Friday is human trafficking awareness day, a time dedicated to reflecting on the fact that an estimated 40.3 million people in the world are still in modern forms of slavery. The United Nations defines human trafficking as the recruitment, transportation, transfer, harboring or receipt of people by improper means (such as force, abduction, fraud or coercion) for an improper purpose, including forced labor or sexual exploitation. This is a global problem, and while the vast majority of human trafficking occurs in the developing world, a surprising amount of trafficking and exploitation happens in our own backyards.
Researchers and activists rightly pay attention to the victims of human trafficking, and the numbers are staggering. Polaris — a nonprofit organization that contracts with the U.S. government to run the National Human Trafficking Hotline — has been collecting data on human trafficking victims since 2002 and has identified approximately 21,000 victims in the United States.
However, trafficking victims are only part of the whole story. With funding from a Department of Justice/National Institute of Justice grant, one of us (Vanessa Bouché) collected data on over 900 federally prosecuted human trafficking cases, including demographic data on the offenders in these cases.
Here’s what we found: Some types of trafficking are prosecuted more heavily than others — and young, black, male traffickers are more likely to participate in those kinds of trafficking.
What kind of human trafficking gets prosecuted most often?
The Trafficking Victims Protection Act (TVPA) includes sentencing guidelines for human trafficking in the United States. Sex trafficking of a minor under age 14 is punishable by a statutory mandatory minimum of 15 years in prison; sex trafficking a minor age 14 to 18 carries a statutory minimum of 10 years; and both carry a maximum sentence of life in prison. Human trafficking for other purposes — forcing people to labor for no pay in domestic service, factories, restaurants and so on — have no mandatory minimum.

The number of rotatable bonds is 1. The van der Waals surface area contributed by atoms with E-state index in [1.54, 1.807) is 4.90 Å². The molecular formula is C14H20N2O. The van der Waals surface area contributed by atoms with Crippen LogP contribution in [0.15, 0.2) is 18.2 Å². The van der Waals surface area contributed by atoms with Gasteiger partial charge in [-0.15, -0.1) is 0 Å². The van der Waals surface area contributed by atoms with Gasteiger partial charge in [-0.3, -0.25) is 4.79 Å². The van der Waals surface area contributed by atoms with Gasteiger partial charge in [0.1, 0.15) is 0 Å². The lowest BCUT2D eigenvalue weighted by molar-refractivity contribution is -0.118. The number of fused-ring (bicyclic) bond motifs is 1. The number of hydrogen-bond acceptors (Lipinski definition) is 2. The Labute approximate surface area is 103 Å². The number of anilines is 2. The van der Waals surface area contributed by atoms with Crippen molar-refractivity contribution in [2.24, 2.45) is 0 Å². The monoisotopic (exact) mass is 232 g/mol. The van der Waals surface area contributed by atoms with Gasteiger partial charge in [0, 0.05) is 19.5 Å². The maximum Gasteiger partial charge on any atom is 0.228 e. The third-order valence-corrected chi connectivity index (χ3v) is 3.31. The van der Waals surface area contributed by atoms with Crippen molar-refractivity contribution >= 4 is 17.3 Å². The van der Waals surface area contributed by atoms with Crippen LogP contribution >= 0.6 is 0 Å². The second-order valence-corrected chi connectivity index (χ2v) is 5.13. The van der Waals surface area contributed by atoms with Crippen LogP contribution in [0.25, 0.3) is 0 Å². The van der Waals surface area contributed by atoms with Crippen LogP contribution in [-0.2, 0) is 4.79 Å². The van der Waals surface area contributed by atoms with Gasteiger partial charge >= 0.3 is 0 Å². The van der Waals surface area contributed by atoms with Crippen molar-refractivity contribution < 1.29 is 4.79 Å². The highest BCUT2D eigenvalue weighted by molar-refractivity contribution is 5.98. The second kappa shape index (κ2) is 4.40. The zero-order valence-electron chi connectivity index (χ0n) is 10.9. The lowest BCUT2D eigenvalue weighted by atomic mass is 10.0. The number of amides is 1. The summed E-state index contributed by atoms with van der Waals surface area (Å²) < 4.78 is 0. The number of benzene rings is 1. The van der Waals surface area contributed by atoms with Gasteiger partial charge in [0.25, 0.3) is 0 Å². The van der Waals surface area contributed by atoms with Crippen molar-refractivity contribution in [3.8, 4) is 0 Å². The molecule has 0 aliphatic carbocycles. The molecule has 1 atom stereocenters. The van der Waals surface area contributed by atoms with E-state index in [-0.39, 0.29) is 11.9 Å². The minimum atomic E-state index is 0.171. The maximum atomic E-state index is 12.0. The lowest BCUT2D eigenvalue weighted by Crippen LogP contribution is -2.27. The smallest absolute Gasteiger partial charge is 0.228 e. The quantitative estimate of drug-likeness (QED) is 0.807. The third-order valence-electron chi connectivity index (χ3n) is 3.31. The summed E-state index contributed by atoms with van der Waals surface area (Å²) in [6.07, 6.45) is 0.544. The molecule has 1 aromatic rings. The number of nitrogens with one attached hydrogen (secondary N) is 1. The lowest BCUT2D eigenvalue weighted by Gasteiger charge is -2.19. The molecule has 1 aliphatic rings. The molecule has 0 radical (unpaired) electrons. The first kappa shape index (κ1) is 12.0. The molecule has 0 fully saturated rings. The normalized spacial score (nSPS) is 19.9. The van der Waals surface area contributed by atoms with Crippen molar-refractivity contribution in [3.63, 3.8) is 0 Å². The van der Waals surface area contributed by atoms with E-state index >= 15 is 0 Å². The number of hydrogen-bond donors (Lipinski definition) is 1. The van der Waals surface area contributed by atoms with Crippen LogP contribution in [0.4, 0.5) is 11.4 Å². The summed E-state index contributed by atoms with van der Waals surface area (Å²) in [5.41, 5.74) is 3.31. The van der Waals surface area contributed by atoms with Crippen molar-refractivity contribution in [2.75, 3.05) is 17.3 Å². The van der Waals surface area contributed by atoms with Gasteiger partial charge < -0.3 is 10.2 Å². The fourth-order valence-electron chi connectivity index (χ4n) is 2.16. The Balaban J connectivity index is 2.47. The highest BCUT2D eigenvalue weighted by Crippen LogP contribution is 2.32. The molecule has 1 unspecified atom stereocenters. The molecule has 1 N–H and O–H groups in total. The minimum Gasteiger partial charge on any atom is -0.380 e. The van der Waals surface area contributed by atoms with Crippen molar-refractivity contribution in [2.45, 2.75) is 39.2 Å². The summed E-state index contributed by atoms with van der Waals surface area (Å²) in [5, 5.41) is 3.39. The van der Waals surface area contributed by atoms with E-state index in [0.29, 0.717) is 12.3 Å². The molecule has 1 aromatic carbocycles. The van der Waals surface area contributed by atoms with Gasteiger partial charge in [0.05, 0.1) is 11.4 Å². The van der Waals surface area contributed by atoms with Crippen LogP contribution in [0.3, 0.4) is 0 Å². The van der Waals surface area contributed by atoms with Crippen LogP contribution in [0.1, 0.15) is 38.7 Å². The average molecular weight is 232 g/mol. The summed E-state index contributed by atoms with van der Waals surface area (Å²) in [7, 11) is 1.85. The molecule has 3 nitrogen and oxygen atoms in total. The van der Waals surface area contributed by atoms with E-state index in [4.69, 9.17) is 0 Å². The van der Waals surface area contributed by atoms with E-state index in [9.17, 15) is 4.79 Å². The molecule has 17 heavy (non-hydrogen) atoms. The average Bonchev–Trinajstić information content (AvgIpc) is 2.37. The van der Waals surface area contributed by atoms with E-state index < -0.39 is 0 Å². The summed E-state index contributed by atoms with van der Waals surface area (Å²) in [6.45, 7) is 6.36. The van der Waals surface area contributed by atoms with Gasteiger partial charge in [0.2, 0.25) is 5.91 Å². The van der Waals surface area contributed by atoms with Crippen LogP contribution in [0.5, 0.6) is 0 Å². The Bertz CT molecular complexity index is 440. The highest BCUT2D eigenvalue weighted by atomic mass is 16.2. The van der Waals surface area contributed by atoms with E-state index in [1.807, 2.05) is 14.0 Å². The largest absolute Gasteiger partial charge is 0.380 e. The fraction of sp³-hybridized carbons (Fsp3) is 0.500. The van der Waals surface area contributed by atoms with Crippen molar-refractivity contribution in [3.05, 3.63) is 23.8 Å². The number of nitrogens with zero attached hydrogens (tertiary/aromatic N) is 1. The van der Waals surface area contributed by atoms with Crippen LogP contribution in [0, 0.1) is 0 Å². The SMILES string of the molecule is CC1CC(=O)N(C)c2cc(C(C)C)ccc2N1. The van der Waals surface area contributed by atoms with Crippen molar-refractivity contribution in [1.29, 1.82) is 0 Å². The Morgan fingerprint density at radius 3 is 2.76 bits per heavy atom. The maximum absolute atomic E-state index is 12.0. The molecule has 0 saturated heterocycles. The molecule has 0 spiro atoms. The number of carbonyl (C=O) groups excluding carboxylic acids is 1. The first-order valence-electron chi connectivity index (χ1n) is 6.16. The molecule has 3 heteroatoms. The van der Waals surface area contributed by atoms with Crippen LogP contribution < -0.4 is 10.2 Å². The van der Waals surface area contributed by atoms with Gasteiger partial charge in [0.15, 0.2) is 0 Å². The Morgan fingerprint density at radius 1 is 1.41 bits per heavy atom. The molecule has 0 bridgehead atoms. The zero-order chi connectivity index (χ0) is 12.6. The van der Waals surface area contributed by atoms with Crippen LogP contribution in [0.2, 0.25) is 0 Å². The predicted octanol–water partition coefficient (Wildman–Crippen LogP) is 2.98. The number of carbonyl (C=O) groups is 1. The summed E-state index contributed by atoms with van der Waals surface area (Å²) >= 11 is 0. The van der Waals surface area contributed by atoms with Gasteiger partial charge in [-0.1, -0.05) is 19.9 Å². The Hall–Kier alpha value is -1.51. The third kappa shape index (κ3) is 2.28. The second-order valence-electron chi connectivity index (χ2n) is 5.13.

Cases involving sex trafficking of minors are the easiest to prosecute successfully. That’s because legal minors cannot consent to sex, much less sex for money. Prosecutors merely have to prove that the trafficker offered a minor for sex; there’s no need to show evidence of force, fraud or coercion, as there is to get a conviction for other forms of trafficking.
As a result, prosecutors are highly motivated to prosecute sex trafficking of minors — and don’t have the same incentives to pursue cases of adults trafficked for sex or labor.
The TVPA, then, gives the Justice Department clear guidance about which kinds of trafficking are the highest priority: Sex trafficking of minors is most important, and labor trafficking is least. And federal prosecutors have behaved accordingly, prosecuting more than twice as many minor sex-trafficking cases as adult sex-trafficking and labor-trafficking cases combined. Between 2005 and 2015, 638 minor sex-trafficking cases were prosecuted federally; only 321 adult sex-trafficking cases and 83 labor-trafficking cases went to court.
That results in racial disparities in prosecutions
First, between 2005 and 2015, 57 percent of the defendants in minor sex-trafficking cases are black — compared with 43 percent in adult sex-trafficking cases and only 18 percent in labor trafficking.
Second, defendants in minor sex-trafficking cases are, on average, younger than those in adult sex-trafficking and labor-trafficking cases. The average age of a defendant in a minor sex-trafficking case is 31, while it’s 33 and 40 respectively for adult sex- and labor-trafficking cases.
Last, 76 percent of defendants in minor sex-trafficking cases are male, while that’s true for only 71 percent and 59 percent of adult sex- and labor-trafficking defendants, respectively.
In other words, defendants in cases of sex trafficking of minors — the type of trafficking case that carries the highest penalties and is most likely to be prosecuted — are significantly more likely to be young, black and male.
There’s no question that human trafficking in the United States is a serious problem. Even so, our anti-trafficking criminal laws are written in such a way that makes it far more likely that young black men are prosecuted significantly more than other perpetrators of human trafficking.
Vanessa Bouché (@vanessa_bouche) is associate professor of political science at Texas Christian University and the principal investigator of HumanTraffickingData.org.